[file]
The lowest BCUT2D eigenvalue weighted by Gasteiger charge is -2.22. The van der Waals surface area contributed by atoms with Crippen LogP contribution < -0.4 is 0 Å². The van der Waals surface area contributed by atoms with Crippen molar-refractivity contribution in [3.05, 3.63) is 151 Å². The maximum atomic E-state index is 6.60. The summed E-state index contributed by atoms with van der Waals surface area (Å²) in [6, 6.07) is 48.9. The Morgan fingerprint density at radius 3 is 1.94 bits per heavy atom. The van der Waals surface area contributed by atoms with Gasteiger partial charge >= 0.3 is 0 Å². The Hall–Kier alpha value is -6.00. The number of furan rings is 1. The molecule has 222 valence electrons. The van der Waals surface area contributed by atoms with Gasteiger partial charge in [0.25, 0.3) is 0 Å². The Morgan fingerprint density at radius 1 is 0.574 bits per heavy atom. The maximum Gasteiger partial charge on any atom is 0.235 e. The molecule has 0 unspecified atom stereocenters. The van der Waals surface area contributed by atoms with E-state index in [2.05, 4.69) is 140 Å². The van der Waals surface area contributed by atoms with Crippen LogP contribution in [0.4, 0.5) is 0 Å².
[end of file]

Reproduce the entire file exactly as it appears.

The lowest BCUT2D eigenvalue weighted by Gasteiger charge is -2.22. The van der Waals surface area contributed by atoms with Crippen LogP contribution < -0.4 is 0 Å². The van der Waals surface area contributed by atoms with Crippen molar-refractivity contribution in [3.05, 3.63) is 151 Å². The maximum atomic E-state index is 6.60. The summed E-state index contributed by atoms with van der Waals surface area (Å²) in [6, 6.07) is 48.9. The Morgan fingerprint density at radius 3 is 1.94 bits per heavy atom. The van der Waals surface area contributed by atoms with Gasteiger partial charge >= 0.3 is 0 Å². The Hall–Kier alpha value is -6.00. The number of furan rings is 1. The molecule has 222 valence electrons. The van der Waals surface area contributed by atoms with Gasteiger partial charge in [0.25, 0.3) is 0 Å². The Morgan fingerprint density at radius 1 is 0.574 bits per heavy atom. The maximum Gasteiger partial charge on any atom is 0.235 e. The molecule has 0 unspecified atom stereocenters. The van der Waals surface area contributed by atoms with E-state index in [2.05, 4.69) is 140 Å². The van der Waals surface area contributed by atoms with Crippen LogP contribution in [0.4, 0.5) is 0 Å².